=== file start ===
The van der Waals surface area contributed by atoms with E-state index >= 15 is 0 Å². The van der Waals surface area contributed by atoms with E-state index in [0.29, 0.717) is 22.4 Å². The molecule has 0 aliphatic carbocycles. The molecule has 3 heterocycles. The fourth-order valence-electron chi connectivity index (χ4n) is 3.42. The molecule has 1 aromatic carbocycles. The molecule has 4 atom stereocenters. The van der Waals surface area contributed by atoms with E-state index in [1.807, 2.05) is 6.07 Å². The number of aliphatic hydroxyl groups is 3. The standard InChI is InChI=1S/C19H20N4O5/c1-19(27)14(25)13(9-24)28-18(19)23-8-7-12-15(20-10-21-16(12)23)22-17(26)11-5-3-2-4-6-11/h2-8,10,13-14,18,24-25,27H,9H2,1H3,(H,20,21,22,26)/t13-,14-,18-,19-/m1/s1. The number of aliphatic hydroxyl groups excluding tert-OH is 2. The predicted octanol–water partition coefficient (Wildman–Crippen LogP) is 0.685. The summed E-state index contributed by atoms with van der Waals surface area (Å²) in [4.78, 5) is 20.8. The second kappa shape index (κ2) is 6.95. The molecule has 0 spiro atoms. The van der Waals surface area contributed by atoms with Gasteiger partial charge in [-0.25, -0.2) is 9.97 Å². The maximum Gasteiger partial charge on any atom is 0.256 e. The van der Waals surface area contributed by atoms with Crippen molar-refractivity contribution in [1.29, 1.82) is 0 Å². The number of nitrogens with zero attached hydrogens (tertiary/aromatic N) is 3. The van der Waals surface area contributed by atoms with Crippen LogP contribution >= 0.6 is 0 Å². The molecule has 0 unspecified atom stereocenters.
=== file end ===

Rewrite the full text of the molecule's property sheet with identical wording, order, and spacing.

The van der Waals surface area contributed by atoms with E-state index >= 15 is 0 Å². The van der Waals surface area contributed by atoms with E-state index in [0.29, 0.717) is 22.4 Å². The molecule has 0 aliphatic carbocycles. The molecule has 3 heterocycles. The fourth-order valence-electron chi connectivity index (χ4n) is 3.42. The molecule has 1 aromatic carbocycles. The molecule has 4 atom stereocenters. The van der Waals surface area contributed by atoms with E-state index in [1.807, 2.05) is 6.07 Å². The number of aliphatic hydroxyl groups is 3. The standard InChI is InChI=1S/C19H20N4O5/c1-19(27)14(25)13(9-24)28-18(19)23-8-7-12-15(20-10-21-16(12)23)22-17(26)11-5-3-2-4-6-11/h2-8,10,13-14,18,24-25,27H,9H2,1H3,(H,20,21,22,26)/t13-,14-,18-,19-/m1/s1. The number of aliphatic hydroxyl groups excluding tert-OH is 2. The predicted octanol–water partition coefficient (Wildman–Crippen LogP) is 0.685. The summed E-state index contributed by atoms with van der Waals surface area (Å²) in [4.78, 5) is 20.8. The second kappa shape index (κ2) is 6.95. The molecule has 0 spiro atoms. The van der Waals surface area contributed by atoms with Gasteiger partial charge in [-0.25, -0.2) is 9.97 Å². The maximum Gasteiger partial charge on any atom is 0.256 e. The van der Waals surface area contributed by atoms with Crippen molar-refractivity contribution in [1.29, 1.82) is 0 Å². The number of nitrogens with zero attached hydrogens (tertiary/aromatic N) is 3. The van der Waals surface area contributed by atoms with Crippen LogP contribution >= 0.6 is 0 Å². The molecule has 0 unspecified atom stereocenters.